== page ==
An effort to put Superfund cleanup work in what Environmental Protection Agency Administrator Scott Pruitt says is the program’s “rightful place at the center of [EPA’s] core mission,” could help speed the approval process necessary to clean up the nation’s 1,300 most critical hazardous waste sites.
In a major shift, Pruitt announced on May 9 that he will be directly responsible for approving plans at Superfund sites where cleanup costs are estimated at $50 million or more. That authority had been delegated to an assistant administrator, a position that is unfilled. The change in authority was effective immediately.
“I am making it a priority to ensure contaminated sites get cleaned up,” Pruitt said in a statement. “We will be more hands-on to ensure proper oversight and attention to the Superfund program at the highest levels of the agency, and to create consistency across states.”
As part of the process, regional offices will have to involve the administrator’s office earlier than before in determining the best remedy. EPA says Pruitt’s involvement will help revitalize contaminated sites faster.
Greg Meyer, director of Fluor Federal Services, which has contracts to clean up Superfund sites in Paducah, Ky., and the Savannah River Site in Aiken, S.C., said Pruitt’s decision was a welcome surprise.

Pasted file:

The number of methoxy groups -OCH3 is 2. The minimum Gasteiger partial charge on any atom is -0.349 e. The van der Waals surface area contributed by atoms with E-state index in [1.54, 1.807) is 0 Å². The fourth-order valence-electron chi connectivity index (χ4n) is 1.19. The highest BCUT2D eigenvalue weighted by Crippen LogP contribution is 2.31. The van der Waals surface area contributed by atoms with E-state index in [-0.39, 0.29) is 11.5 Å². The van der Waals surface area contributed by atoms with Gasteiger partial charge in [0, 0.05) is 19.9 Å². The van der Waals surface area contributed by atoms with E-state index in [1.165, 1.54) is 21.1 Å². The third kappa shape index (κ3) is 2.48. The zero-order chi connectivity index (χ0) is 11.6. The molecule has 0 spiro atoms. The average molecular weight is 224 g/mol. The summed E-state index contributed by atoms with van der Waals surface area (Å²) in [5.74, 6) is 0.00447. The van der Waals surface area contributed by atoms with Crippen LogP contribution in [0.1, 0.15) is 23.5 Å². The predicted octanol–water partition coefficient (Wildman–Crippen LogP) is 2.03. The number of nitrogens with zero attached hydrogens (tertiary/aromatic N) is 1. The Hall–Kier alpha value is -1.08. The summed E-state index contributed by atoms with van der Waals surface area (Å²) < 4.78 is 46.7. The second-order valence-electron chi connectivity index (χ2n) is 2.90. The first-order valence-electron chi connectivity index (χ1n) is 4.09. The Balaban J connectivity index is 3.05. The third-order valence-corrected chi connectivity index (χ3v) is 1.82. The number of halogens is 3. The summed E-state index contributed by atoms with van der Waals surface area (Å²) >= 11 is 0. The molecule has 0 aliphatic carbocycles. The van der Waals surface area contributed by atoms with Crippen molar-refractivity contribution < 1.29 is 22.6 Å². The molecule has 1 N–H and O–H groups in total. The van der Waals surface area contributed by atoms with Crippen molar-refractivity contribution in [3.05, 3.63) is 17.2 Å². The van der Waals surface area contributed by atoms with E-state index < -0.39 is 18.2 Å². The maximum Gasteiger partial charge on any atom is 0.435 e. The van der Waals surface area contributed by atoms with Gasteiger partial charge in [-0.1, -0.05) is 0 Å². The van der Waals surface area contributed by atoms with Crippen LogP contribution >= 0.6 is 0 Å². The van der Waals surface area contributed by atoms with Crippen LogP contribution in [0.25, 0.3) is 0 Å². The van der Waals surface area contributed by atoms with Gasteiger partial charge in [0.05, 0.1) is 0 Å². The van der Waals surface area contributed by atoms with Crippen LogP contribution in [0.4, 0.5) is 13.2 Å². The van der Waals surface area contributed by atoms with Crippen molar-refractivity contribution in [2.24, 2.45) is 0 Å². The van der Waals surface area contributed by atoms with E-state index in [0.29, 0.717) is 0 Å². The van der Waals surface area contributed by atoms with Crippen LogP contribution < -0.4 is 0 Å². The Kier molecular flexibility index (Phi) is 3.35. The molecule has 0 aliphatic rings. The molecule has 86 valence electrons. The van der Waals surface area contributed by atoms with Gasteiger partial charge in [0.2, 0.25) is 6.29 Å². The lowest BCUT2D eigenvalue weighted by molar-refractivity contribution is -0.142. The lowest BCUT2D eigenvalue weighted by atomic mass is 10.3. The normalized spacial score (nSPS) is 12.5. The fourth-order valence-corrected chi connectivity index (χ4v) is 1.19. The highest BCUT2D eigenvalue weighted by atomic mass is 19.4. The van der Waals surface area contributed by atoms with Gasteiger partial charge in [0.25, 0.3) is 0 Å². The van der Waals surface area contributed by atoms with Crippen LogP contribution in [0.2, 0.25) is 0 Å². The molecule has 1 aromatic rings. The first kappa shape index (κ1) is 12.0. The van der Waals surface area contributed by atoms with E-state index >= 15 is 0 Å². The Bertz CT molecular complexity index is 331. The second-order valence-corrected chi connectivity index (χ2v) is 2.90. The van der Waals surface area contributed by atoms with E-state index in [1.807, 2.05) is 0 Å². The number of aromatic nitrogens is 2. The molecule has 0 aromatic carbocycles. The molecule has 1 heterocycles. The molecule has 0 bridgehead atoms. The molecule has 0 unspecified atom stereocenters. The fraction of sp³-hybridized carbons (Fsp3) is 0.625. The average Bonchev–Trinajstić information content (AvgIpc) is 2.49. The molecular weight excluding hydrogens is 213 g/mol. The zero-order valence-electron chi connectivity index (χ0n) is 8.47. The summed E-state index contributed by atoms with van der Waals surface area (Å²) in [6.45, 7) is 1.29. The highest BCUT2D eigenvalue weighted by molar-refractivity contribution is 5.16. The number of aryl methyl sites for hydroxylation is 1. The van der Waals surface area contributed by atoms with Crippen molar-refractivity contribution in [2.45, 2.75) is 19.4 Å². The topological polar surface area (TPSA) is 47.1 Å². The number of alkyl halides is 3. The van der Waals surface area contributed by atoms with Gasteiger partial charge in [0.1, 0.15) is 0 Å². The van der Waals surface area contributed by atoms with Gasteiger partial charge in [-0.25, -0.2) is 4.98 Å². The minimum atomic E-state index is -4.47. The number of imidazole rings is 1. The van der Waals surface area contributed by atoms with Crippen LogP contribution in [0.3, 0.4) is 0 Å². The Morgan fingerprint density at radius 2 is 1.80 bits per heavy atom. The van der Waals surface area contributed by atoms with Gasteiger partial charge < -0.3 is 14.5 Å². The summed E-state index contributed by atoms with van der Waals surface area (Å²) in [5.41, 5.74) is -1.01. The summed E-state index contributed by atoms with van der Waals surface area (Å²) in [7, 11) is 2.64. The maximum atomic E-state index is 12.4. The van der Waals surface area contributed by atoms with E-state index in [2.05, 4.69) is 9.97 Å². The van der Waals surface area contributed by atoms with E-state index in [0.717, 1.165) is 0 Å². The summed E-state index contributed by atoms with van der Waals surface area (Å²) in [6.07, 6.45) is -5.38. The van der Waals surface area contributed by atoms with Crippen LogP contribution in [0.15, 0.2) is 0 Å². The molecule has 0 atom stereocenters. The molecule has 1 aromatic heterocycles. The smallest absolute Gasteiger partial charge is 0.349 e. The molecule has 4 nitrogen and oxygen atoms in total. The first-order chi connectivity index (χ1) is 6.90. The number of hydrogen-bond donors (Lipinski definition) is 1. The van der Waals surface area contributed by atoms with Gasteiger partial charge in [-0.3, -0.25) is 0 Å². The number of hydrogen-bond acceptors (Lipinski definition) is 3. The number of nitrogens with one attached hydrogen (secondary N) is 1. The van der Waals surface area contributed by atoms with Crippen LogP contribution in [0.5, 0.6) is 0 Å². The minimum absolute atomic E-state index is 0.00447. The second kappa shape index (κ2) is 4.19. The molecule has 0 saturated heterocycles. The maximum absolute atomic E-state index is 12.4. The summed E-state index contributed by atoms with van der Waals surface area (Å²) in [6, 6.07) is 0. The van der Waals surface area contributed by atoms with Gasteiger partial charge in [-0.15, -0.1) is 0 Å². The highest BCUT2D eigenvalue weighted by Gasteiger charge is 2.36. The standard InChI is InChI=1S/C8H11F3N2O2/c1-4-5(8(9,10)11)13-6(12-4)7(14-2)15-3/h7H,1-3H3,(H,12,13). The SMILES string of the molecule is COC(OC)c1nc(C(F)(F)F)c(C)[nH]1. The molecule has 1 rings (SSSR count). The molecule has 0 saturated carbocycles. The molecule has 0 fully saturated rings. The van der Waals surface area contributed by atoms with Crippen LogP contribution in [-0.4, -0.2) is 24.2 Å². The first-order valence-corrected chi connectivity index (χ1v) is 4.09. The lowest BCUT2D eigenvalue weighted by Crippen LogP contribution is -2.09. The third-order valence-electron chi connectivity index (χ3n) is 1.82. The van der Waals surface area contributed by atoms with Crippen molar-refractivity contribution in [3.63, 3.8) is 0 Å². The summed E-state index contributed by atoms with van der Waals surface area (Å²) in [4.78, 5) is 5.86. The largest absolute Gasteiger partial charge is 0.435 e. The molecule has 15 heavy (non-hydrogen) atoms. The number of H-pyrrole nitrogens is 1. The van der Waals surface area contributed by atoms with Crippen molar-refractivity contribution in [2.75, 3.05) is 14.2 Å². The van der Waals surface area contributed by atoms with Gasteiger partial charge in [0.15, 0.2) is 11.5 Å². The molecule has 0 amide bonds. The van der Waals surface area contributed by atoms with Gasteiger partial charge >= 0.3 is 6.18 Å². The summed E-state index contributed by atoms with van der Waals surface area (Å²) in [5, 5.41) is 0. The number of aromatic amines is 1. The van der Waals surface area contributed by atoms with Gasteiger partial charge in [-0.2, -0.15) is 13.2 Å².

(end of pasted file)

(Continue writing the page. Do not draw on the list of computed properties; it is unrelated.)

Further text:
“It’s nice to see that cleaning up Superfunds is a high priority,” Meyer says. “His statement is encouraging.” Meyer agrees that Pruitt’s announcement could help speed approvals for work. Although Fluor’s contract is with the Energy Dept., its Superfund work still needs EPA approval. It is also important that Pruitt and the EPA emphasize the efficient use of money to remediate a site, Meyer says.
Pruitt’s involvement could reduce the likelihood of remedies exceeding $1 billion, such as those at Lower Passaic River in New Jersey and Portland Harbor in Oregon, Steven M. Jawetz, an attorney with the environmental law firm Beveridge and Diamond, said in a note to clients.
But Jawetz noted that Pruitt’s involvement might cause conflict and confusion with state and tribal agencies and regional offices that also are involved with cleanups.
“Whether the new delegations will accelerate the Superfund process at mega-sites in practice is uncertain,” Jawetz wrote. Additional staff may be needed at the federal level to review and advise Pruitt.
“Substantive involvement by the administrator in remedies proposed throughout the country may prove to be a bottleneck, particularly at the end of the fiscal year when many remedy decisions have typically been made,” Jawetz said.
Besides maneuvering through the existing process for Superfund sites, Pruitt also faces a skeptical White House, which in its 2018 budget outline proposed cutting $330 million of Superfund’s $1.1-billion budget.